On May 3rd, Twitter asked its 336 million users to change their passwords due to an internal bug. The company discovered stored passwords unmasked in an internal log.
As more companies embrace social media as a key marketing channel, how can they simultaneously protect the confidential data of their users and employees?
The Twitter bug is just one anecdote of how bad actors can potentially access a company’s compromised social account passwords. There are dozens of active sites on the dark web that serve as marketplaces for cybercriminals to buy and sell stolen credentials. For an average price of $15, criminals can buy a credential for almost any kind of company you can imagine.
Social attacks are on the rise
Organizations use an average of 10 unique apps on their Twitter accounts and six apps on Facebook. Companies with very active social feeds can have as many as 35 authorized publishing apps on a single Twitter account. This introduces a high level of risk. Each admin and authorized publishing app becomes part of the attack surface for each social account.
Attackers are leveraging this risk. In the past year, we’ve seen a slew of companies fall victim to a hacked social brand account. Here are five examples that made the headlines:
- This month, Buffalo Wild Wings Twitter account was hacked and spread crude and racist comments, prompting national attention and a public apology
- A YouTube manager’s Twitter account was hacked to spread fake news during an active shooting at YouTube’s headquarters.
- HBO’s popular “Game of Thrones” Facebook account was compromised with the criminals trying to get #HBOhacked trending.
- University of Washington, Madison had to suspend its Twitter account after a hacker posted a series of profane tweets to the university’s 160,000 followers.
- And, the BBC and New York Times have also fallen prey to hacks on their Twitter accounts that blasted their followers with fabricated headlines.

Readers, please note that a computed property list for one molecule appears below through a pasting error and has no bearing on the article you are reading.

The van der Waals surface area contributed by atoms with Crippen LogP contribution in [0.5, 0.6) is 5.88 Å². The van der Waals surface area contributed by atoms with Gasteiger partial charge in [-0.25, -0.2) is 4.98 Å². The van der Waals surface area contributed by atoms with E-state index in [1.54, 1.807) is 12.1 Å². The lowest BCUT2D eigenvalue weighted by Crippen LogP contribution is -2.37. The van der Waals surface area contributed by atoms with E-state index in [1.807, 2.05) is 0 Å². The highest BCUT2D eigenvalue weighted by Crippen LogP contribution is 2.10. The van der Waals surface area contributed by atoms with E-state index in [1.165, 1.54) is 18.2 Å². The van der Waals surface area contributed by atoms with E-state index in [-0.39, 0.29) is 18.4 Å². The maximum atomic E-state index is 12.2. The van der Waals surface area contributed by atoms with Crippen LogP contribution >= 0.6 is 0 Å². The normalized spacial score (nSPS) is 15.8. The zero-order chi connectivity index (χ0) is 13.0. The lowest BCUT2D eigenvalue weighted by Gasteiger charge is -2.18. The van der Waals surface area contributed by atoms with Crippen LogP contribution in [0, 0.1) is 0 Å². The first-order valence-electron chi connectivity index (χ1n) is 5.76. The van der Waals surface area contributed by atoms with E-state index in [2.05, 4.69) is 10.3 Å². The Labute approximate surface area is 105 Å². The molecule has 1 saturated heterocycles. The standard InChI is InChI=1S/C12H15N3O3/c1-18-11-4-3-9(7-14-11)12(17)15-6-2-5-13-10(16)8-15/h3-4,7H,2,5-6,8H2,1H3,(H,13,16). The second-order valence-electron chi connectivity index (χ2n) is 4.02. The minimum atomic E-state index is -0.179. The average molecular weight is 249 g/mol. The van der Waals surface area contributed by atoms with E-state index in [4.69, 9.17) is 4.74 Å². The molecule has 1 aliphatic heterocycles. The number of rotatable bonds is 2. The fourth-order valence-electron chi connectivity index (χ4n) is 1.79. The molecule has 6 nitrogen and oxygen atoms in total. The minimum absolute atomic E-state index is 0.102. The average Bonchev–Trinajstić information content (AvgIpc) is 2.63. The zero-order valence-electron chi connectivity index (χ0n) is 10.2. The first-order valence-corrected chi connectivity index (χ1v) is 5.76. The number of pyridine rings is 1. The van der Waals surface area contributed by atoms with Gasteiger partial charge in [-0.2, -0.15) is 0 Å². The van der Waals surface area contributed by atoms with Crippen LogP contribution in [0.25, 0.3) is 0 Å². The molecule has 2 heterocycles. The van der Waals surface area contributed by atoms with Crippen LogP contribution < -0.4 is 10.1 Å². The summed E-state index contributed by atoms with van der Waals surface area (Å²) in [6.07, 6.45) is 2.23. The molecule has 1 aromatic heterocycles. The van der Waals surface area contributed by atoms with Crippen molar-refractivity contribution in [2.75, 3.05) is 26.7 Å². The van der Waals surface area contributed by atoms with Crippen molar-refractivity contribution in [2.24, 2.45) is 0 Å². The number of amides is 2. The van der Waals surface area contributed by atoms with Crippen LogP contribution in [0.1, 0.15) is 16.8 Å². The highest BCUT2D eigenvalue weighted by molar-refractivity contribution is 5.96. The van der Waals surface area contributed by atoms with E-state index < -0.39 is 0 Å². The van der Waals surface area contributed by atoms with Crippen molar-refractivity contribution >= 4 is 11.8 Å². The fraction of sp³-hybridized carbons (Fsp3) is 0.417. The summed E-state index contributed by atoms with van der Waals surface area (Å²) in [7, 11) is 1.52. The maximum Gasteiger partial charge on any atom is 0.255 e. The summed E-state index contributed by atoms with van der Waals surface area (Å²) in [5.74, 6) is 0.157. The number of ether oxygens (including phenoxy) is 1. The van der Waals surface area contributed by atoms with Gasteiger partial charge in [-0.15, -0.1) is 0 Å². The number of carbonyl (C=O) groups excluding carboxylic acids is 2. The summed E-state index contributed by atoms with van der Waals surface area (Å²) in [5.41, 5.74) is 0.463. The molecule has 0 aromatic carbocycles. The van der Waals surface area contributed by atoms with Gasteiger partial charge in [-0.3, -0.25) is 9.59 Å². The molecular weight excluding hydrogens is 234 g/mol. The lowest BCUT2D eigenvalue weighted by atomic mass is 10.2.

Social account hack details are often oversimplified. Many think it’s only a matter of mismanaged passwords. But the reality is often more complex. The high number of social accounts with complex operating environments sit outside a company’s infrastructure and thus do not garner the kind of corporate investment in security controls that the company’s website and internal email systems enjoy.
But without the proper security controls in place, it’s difficult to detect a compromise until it is too late.
What can organizations do to combat attacks on social media?
Organizations should ensure their social accounts have automated tools in place that are trained to detect and secure against account hacks.
Your defense technology should understand your approved account profile settings and constantly monitor for any unauthorized changes. In the event of an unauthorized change, your defense system should instantly send an alert and can lock down your account.
In addition, your technology should analyze your corporate posts and publishing behaviors for malicious content or unexpected changes that indicate a hack and should automatically delete any offending hacker-posted content. This step is essential to ensure your social engagement is preserved and your organization doesn’t join the “hacked company news headlines club.”
In our modern, digitally-connected world, cybercriminals can easily hack a company’s social media accounts. Learn how your security and marketing teams can protect your accounts with Proofpoint Social Patrol.
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